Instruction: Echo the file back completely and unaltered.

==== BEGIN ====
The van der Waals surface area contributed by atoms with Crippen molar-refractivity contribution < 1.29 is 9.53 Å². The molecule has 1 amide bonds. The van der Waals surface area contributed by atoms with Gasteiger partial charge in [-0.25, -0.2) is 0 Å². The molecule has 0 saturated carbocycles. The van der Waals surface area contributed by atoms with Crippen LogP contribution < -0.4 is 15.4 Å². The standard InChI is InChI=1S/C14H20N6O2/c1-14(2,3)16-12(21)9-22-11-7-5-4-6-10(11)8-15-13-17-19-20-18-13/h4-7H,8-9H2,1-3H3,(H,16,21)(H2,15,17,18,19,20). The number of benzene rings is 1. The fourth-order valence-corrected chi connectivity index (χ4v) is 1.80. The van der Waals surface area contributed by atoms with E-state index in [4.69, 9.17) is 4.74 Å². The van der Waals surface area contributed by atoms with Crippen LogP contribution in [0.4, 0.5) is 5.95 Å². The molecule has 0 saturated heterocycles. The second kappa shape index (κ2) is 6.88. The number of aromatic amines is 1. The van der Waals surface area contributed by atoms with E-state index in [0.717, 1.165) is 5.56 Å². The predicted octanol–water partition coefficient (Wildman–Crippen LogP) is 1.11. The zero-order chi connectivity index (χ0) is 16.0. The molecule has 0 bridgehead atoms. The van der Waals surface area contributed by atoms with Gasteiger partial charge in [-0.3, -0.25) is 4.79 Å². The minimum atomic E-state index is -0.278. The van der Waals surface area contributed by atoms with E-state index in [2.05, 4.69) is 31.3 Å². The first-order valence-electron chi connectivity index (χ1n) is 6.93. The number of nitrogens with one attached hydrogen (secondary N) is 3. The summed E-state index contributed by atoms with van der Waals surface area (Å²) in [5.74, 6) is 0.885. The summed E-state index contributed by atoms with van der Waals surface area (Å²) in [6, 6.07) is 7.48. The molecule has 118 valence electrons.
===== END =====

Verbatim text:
The van der Waals surface area contributed by atoms with Crippen molar-refractivity contribution < 1.29 is 9.53 Å². The molecule has 1 amide bonds. The van der Waals surface area contributed by atoms with Gasteiger partial charge in [-0.25, -0.2) is 0 Å². The molecule has 0 saturated carbocycles. The van der Waals surface area contributed by atoms with Crippen LogP contribution < -0.4 is 15.4 Å². The standard InChI is InChI=1S/C14H20N6O2/c1-14(2,3)16-12(21)9-22-11-7-5-4-6-10(11)8-15-13-17-19-20-18-13/h4-7H,8-9H2,1-3H3,(H,16,21)(H2,15,17,18,19,20). The number of benzene rings is 1. The fourth-order valence-corrected chi connectivity index (χ4v) is 1.80. The van der Waals surface area contributed by atoms with E-state index in [4.69, 9.17) is 4.74 Å². The van der Waals surface area contributed by atoms with Crippen LogP contribution in [0.4, 0.5) is 5.95 Å². The molecule has 0 saturated heterocycles. The second kappa shape index (κ2) is 6.88. The number of aromatic amines is 1. The van der Waals surface area contributed by atoms with E-state index in [0.717, 1.165) is 5.56 Å². The predicted octanol–water partition coefficient (Wildman–Crippen LogP) is 1.11. The zero-order chi connectivity index (χ0) is 16.0. The molecule has 0 bridgehead atoms. The van der Waals surface area contributed by atoms with Gasteiger partial charge in [-0.3, -0.25) is 4.79 Å². The minimum atomic E-state index is -0.278. The van der Waals surface area contributed by atoms with E-state index in [2.05, 4.69) is 31.3 Å². The first-order valence-electron chi connectivity index (χ1n) is 6.93. The number of nitrogens with one attached hydrogen (secondary N) is 3. The summed E-state index contributed by atoms with van der Waals surface area (Å²) in [5.74, 6) is 0.885. The summed E-state index contributed by atoms with van der Waals surface area (Å²) in [6, 6.07) is 7.48. The molecule has 118 valence electrons.